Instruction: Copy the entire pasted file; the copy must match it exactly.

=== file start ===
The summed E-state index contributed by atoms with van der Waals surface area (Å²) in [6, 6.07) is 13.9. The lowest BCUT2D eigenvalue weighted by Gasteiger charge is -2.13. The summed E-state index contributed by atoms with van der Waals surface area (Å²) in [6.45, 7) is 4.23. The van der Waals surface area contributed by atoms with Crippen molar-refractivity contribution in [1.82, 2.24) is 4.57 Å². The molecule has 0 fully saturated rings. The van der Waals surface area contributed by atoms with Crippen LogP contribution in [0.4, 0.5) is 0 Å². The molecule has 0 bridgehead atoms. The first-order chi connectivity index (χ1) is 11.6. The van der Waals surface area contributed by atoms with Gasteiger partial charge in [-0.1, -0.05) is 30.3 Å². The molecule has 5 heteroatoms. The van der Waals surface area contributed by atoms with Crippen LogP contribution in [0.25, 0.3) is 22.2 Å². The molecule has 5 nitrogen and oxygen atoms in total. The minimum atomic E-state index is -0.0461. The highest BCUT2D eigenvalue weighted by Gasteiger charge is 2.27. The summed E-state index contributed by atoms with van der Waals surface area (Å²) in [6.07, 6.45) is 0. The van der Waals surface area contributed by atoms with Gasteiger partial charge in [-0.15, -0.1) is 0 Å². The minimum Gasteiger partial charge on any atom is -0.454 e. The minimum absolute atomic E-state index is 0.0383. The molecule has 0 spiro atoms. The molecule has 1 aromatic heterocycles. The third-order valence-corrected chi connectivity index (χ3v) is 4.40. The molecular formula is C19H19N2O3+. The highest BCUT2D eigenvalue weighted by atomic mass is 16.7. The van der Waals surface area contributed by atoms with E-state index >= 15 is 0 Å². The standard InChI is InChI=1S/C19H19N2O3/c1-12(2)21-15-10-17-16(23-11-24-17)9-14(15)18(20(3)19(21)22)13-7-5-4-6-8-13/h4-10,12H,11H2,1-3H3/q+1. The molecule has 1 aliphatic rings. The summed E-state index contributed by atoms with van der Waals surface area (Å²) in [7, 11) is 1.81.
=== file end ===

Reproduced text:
The summed E-state index contributed by atoms with van der Waals surface area (Å²) in [6, 6.07) is 13.9. The lowest BCUT2D eigenvalue weighted by Gasteiger charge is -2.13. The summed E-state index contributed by atoms with van der Waals surface area (Å²) in [6.45, 7) is 4.23. The van der Waals surface area contributed by atoms with Crippen molar-refractivity contribution in [1.82, 2.24) is 4.57 Å². The molecule has 0 fully saturated rings. The van der Waals surface area contributed by atoms with Crippen LogP contribution in [0.4, 0.5) is 0 Å². The molecule has 0 bridgehead atoms. The first-order chi connectivity index (χ1) is 11.6. The van der Waals surface area contributed by atoms with Gasteiger partial charge in [-0.1, -0.05) is 30.3 Å². The molecule has 5 heteroatoms. The van der Waals surface area contributed by atoms with Crippen LogP contribution in [0.25, 0.3) is 22.2 Å². The molecule has 5 nitrogen and oxygen atoms in total. The minimum atomic E-state index is -0.0461. The highest BCUT2D eigenvalue weighted by Gasteiger charge is 2.27. The summed E-state index contributed by atoms with van der Waals surface area (Å²) in [6.07, 6.45) is 0. The van der Waals surface area contributed by atoms with Gasteiger partial charge in [-0.15, -0.1) is 0 Å². The minimum Gasteiger partial charge on any atom is -0.454 e. The minimum absolute atomic E-state index is 0.0383. The molecule has 0 spiro atoms. The molecule has 1 aromatic heterocycles. The third-order valence-corrected chi connectivity index (χ3v) is 4.40. The molecular formula is C19H19N2O3+. The highest BCUT2D eigenvalue weighted by atomic mass is 16.7. The van der Waals surface area contributed by atoms with E-state index >= 15 is 0 Å². The standard InChI is InChI=1S/C19H19N2O3/c1-12(2)21-15-10-17-16(23-11-24-17)9-14(15)18(20(3)19(21)22)13-7-5-4-6-8-13/h4-10,12H,11H2,1-3H3/q+1. The molecule has 1 aliphatic rings. The summed E-state index contributed by atoms with van der Waals surface area (Å²) in [7, 11) is 1.81.